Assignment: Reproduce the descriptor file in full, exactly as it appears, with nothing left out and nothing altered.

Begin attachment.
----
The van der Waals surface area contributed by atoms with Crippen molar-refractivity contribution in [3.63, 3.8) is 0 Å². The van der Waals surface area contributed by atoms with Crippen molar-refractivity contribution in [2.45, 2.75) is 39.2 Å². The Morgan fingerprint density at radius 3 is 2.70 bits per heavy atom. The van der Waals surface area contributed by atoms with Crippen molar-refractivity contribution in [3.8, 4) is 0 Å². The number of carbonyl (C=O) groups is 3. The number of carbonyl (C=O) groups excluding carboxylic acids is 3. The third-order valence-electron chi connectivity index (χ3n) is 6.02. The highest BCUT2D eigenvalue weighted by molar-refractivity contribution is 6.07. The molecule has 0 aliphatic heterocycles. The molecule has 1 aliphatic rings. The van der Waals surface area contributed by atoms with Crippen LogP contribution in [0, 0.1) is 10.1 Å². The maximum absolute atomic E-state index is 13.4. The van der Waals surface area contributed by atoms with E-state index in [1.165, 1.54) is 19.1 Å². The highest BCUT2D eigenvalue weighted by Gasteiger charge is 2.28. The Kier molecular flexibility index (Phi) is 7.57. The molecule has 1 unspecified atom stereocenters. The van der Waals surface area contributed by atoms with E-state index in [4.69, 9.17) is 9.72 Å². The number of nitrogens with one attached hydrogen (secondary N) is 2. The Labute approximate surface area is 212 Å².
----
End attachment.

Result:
The van der Waals surface area contributed by atoms with Crippen molar-refractivity contribution in [3.63, 3.8) is 0 Å². The van der Waals surface area contributed by atoms with Crippen molar-refractivity contribution in [2.45, 2.75) is 39.2 Å². The Morgan fingerprint density at radius 3 is 2.70 bits per heavy atom. The van der Waals surface area contributed by atoms with Crippen molar-refractivity contribution in [3.8, 4) is 0 Å². The number of carbonyl (C=O) groups is 3. The number of carbonyl (C=O) groups excluding carboxylic acids is 3. The third-order valence-electron chi connectivity index (χ3n) is 6.02. The highest BCUT2D eigenvalue weighted by molar-refractivity contribution is 6.07. The molecule has 0 aliphatic heterocycles. The molecule has 1 aliphatic rings. The van der Waals surface area contributed by atoms with Crippen LogP contribution in [0, 0.1) is 10.1 Å². The maximum absolute atomic E-state index is 13.4. The van der Waals surface area contributed by atoms with E-state index in [1.165, 1.54) is 19.1 Å². The highest BCUT2D eigenvalue weighted by Gasteiger charge is 2.28. The Kier molecular flexibility index (Phi) is 7.57. The molecule has 1 unspecified atom stereocenters. The van der Waals surface area contributed by atoms with E-state index in [4.69, 9.17) is 9.72 Å². The number of nitrogens with one attached hydrogen (secondary N) is 2. The Labute approximate surface area is 212 Å².